Lately, arts writers have been crying the end of criticism and jumping ship. Wah wah wah. If you’re in this for the long haul, then it’s time to start working on a new art world.
Thanks to Martha Schwendener, this month’s Brooklyn Rail includes a long list of alternatives to the art world status quo from a wide variety of thinkers– Artforum editors, academia, activists, gender studies theorists, museums, co-ops, artists– just to name a few. It’s a nice change from last month’s crisis-themed edition. I’ve rounded up the must-reads from the first half, with more to come:
Arts & Labor’s Alternative Economies Resource Guide
Occupy Wall Street’s Arts & Labor group has published a resource guide for artists, covering everything from affordable housing to pay-what-you-can acupuncture. Very useful.
“One Thing,” David Levine
The art world needs to get out more; David Levine suggests theater.
If the refreshing combination in Levine’s own work is an example of collaboration in action, then it’s a great idea.
“Alternatives,” Coco Fusco
Everybody’s talking about how money corrupts art fairs and auctions, but few are addressing how it’s shaping arts education. “Does anybody ask where the money is going?” Coco Fusco wonders. I love this:
… how much longer should we endure our own version of a subprime loan crisis before we consider how art schools seduce relatively inexperienced consumers into borrowing huge sums for degrees by trafficking the same myths about art and the art market that they purport to “deconstruct” in required lecture classes?
Then she offers an actual solution: Fusco herself wasn’t able to get an MFA, but instead learned through assisting artists, finding mentors, and writing while living in a low-rent apartment in Brooklyn. “I traded teachers for multigenerational friendships,” she writes. While many of us are now unable to afford low or unpaid art jobs, experience is at least free.
“Artists Supporting Their Own,” Paul Schimmel
“Artists have never let me down,” MOCA’s recently departed curator Paul Schimmel writes, cryptically. He praises artist foundations for their commitment to working artists:
With the hundreds of artists foundations already existing in the U.S. and many more to be formed by the wealthiest generation of artists ever, their legacies will become among the most important not-for-profit institutions to directly support the arts.
Re-hire Paul Schimmel!
Chris Kraus proposes to use a Guggenheim Fellowship to revive a closed general store in Minnesota, bringing back a community center and local employer. It makes you wonder about the merits of any singular art career in a bad economy.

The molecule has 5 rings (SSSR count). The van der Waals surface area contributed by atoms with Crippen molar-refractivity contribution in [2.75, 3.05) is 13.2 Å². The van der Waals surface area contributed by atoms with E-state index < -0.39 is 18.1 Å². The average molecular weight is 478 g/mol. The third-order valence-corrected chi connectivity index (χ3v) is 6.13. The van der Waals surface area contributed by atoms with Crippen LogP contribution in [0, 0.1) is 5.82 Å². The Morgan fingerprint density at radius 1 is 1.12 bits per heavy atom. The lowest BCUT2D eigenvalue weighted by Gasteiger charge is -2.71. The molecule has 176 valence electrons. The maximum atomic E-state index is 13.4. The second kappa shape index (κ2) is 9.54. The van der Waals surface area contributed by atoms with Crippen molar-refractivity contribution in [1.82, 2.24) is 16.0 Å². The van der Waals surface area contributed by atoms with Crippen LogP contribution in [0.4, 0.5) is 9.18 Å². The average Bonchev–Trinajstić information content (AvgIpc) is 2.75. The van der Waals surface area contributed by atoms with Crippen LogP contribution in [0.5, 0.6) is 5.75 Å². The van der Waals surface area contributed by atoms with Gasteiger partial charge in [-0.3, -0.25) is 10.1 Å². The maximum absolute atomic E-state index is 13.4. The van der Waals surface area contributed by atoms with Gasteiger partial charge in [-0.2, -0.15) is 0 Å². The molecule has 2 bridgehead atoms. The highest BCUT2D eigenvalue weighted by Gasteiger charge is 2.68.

“…since the Co-op was founded at the same time as venues like Artists Space, White Columns, P.S. 1, and A.I.R. (the first artist-run gallery for women in the United States), what would cooperative museums look like?” wonders the Park Slope Food Co-op. They remind us that not only do food co-ops lower everyone’s spending, but it also empowers the community to form networks and engage politically. We should have more co-ops.
“A Modest Proposal,” Sean Elwood
Creative Capital director Sean Elwood seconds Schimmel’s assessment that artist-endowed foundations are going to play a bigger and better role in the art world than large, private institutions are now. He writes:
I agree with the conclusions of the Aspen Institute’s formidable study, “Artist as Philanthropist” when it concludes that because of the number of aging, successful artists, and the precedents of recently established and apparently thriving artist-endowed foundations, these kinds of organizations will probably proliferate in coming years. Good. The Warhol, Lichtenstein, Rauschenberg, and other such foundations do good work and we need more like them.
He proposes that modest collections left behind from artists, collectors, and dealers should be aggregated and used as community funds.
“A Different One Percent,” Lucy Lippard
Lippard’s been grappling with this issue for decades through her work with the Arts Workers Coalition and conceptual artists in the 60s and 70s. She mentions one idea that never panned out:
It depended on “famous” artists abandoning their dealers and entering into this scheme as equals with their less fortunate colleagues. All art workers would donate one percent (I think) of their annual income, kind of an independence tax. One night, in high spirits at a bar, several rather successful artists agreed to it. The next morning, not. The major sticking point was frankly expressed by Al Held: “I’m not telling the world how much I make.
This was part of the problem with the Artists Reserved Rights Transfer and Sale Agreement, a contract that would have guaranteed the artist fifteen percent of the profits from every subsequent sale of their work; unless everybody plays along, the effort fails. Lippard doesn’t anticipate major systemic change without a true revolution.